The reason that we are at such an impasse in Australia over religious freedom/ discrimination is simple: It’s a tale of two gospels. Competing views about good news. And as such, with so much at stake, there can be no backdown and no middle ground.
Not that I would not like there to be middle ground. Against all my hopes I would wish to see an Australia where gay people were not discriminated against and where religious freedom to teach and promulgate a faith position that holds to a Christian (or Jewish or Muslim) sexual ethic is not under threat.
But let’s be clear, it’s not about discrimination versus religious freedom, it’s about which form of discrimination will win the day. Or to put a positive spin on it, which gospel will win out.
Progressive activists need to claim the word “discrimination” for this cause, because to allow religious people to also claim it would be to cede the language battle. And all of our battles in this post-truth age are centred around language. And in the current match-up religious freedom is a goal down in the first minute of play because it’s had the “discrimination” word wrested from its control.
That the two discriminations cannot co-exist is clear, despite what the Prime Minister and the Opposition Leader wish to assure us. It seems a cruel irony that at the very time we need some stability and intellectual rigour in our Parliament, we are lumped with a restless political churn and two party leaders who are, let’s face it, not exactly top-drawer thinkers.
Scott Morrison and Bill Shorten are two men who, over time, have proven to be ineffective communicators, with a poor grasp of language that reveals a lack of intellectual rigour. They seem constantly incapable of using language the way George Orwell called politicians to use it (to reveal meaning), always erring on the side of what Orwell warned against (using language to hide meaning).
Both men are pragmatists. Both men are political beasts. But we don’t need pragmatists and political beasts in this cultural moment, we need men with intellectual and moral fibre.
And what’s become more than clear is that being a self-confessed Christian does not make one a better leader, nor give one a particular wisdom that befits the state of Prime Minister in complex times.
Sure pray for Scott Morrison if you like, we’re called to do so by Scripture, but you can’t fatten the pig on the way to the market, as the saying goes. The time for him to do some intellectual, theological and philosophical training in preparation for such a task as leading the nation was way before yesterday.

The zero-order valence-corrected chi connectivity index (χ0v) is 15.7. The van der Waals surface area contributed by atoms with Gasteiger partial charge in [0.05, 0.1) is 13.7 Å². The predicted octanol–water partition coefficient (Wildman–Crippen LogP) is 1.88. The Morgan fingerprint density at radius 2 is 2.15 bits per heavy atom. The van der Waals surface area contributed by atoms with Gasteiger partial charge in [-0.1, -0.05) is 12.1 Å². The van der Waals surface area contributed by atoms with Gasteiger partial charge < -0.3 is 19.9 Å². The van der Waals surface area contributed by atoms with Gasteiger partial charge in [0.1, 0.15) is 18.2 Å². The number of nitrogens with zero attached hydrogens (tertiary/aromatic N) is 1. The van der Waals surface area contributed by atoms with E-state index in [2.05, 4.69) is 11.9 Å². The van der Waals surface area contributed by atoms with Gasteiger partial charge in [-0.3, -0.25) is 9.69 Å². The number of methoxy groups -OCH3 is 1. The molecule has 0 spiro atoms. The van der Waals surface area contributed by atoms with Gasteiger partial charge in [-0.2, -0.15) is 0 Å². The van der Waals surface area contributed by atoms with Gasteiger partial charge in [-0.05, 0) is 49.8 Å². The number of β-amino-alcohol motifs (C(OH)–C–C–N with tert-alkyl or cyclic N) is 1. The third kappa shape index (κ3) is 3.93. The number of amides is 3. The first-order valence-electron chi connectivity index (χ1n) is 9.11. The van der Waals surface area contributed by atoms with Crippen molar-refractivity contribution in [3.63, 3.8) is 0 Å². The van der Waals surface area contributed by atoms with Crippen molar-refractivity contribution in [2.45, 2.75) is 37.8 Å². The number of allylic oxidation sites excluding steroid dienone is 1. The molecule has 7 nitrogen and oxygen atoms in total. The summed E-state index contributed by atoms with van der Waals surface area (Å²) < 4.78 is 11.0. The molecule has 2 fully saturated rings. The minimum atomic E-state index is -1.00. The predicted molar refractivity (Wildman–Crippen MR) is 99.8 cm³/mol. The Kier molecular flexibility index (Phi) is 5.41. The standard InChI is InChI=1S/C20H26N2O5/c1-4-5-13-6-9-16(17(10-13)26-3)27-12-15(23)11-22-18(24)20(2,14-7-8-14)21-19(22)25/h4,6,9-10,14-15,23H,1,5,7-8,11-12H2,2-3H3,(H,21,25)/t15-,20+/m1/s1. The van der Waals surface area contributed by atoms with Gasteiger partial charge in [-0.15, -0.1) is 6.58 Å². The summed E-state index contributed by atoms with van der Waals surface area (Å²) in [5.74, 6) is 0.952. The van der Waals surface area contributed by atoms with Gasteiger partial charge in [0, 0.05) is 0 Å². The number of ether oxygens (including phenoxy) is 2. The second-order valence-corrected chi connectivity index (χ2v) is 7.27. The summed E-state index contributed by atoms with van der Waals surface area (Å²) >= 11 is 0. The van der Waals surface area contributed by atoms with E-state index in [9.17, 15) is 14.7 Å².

Once again it’s left to public intellectuals and commentators such as The Australian newspaper’s Paul Kelly to nail the issue. Kelly has been surveying the political and cultural scene for some time in Australia, and along with his fellow journalist, Greg Sheridan, has a keen eye and a sharp pen that cuts through the cant. Here’s Kelly in today’s The Weekend Australian:
It is tempting to think the Liberal-Labor deadlock is merely about different legal interpretations or disputes about the most preferable mechanism to reconcile the stakeholders. Tempting but false, since this conflict is about competing world views. It is a conflict between how Australia resolves secular and religious norms. Are religious schools to be allowed to teach marriage is a union between a man and a woman or insist all students attend chapel or propound traditional biblical narratives — or will the state impose censorship on such teaching and activity by saying it discriminates against LGBTIQ students who must have legal resort against discrimination? There is an alarming scenario — that the conflict is unresolved until the election and triggers a descent into inflamed emotion and prejudice.
Competing world views. And, I might add, competing world practices. Deeply embedded in the difference is the matter of ethics. And they are completely irreconcilable. One of them is either going to have to give ground, or be forced to give ground. And which of them do you think is going to yield of its own volition?
Certainly not the gay lobby, which just one year ago was assuring one and all that this was only ever about the right to marry. But that gaudy rainbow haze disappeared quickly and the thunderstorm clouds gathered.
Not long after the vote for same sex marriage, Parliament voted down a series of amendments that would guarantee freedom of conscience in the workplace (bakers/photographers etc). And voted them down to the various howls, yelps and cheers of the parliamentary gallery, including the media. I wrote about that here.